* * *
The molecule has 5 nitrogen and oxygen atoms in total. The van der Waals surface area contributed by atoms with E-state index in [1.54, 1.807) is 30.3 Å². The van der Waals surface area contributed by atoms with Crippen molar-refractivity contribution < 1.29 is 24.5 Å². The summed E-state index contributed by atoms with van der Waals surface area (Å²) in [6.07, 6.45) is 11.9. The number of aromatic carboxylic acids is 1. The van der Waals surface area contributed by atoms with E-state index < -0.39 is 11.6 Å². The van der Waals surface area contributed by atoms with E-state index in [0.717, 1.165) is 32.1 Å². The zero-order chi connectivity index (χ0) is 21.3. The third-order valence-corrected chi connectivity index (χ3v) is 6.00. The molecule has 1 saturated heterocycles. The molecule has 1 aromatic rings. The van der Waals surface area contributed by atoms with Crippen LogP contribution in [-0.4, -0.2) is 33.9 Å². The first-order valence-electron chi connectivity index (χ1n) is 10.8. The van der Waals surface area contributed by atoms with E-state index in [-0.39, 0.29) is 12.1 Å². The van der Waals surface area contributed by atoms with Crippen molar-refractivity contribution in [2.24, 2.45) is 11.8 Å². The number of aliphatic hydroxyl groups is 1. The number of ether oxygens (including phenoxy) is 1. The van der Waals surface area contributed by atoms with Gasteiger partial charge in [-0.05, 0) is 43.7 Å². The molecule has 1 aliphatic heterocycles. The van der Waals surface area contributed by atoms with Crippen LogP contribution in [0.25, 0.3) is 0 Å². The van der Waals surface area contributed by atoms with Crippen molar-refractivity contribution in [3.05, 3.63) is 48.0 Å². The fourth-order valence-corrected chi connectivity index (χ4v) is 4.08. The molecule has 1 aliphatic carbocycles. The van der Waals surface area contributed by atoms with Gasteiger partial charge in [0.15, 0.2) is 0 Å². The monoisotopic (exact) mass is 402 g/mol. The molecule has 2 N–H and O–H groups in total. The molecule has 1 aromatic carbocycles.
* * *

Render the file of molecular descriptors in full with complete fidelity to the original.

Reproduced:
The molecule has 5 nitrogen and oxygen atoms in total. The van der Waals surface area contributed by atoms with E-state index in [1.54, 1.807) is 30.3 Å². The van der Waals surface area contributed by atoms with Crippen molar-refractivity contribution < 1.29 is 24.5 Å². The summed E-state index contributed by atoms with van der Waals surface area (Å²) in [6.07, 6.45) is 11.9. The number of aromatic carboxylic acids is 1. The van der Waals surface area contributed by atoms with E-state index < -0.39 is 11.6 Å². The van der Waals surface area contributed by atoms with E-state index in [0.717, 1.165) is 32.1 Å². The zero-order chi connectivity index (χ0) is 21.3. The third-order valence-corrected chi connectivity index (χ3v) is 6.00. The molecule has 1 saturated heterocycles. The molecule has 1 aromatic rings. The van der Waals surface area contributed by atoms with Crippen LogP contribution in [-0.4, -0.2) is 33.9 Å². The first-order valence-electron chi connectivity index (χ1n) is 10.8. The van der Waals surface area contributed by atoms with E-state index in [-0.39, 0.29) is 12.1 Å². The van der Waals surface area contributed by atoms with Crippen molar-refractivity contribution in [2.24, 2.45) is 11.8 Å². The number of aliphatic hydroxyl groups is 1. The number of ether oxygens (including phenoxy) is 1. The van der Waals surface area contributed by atoms with Gasteiger partial charge in [-0.05, 0) is 43.7 Å². The molecule has 1 aliphatic heterocycles. The van der Waals surface area contributed by atoms with Crippen LogP contribution in [0.25, 0.3) is 0 Å². The van der Waals surface area contributed by atoms with Crippen molar-refractivity contribution in [3.05, 3.63) is 48.0 Å². The fourth-order valence-corrected chi connectivity index (χ4v) is 4.08. The molecule has 1 aliphatic carbocycles. The van der Waals surface area contributed by atoms with Gasteiger partial charge in [0.15, 0.2) is 0 Å². The monoisotopic (exact) mass is 402 g/mol. The molecule has 2 N–H and O–H groups in total. The molecule has 1 aromatic carbocycles.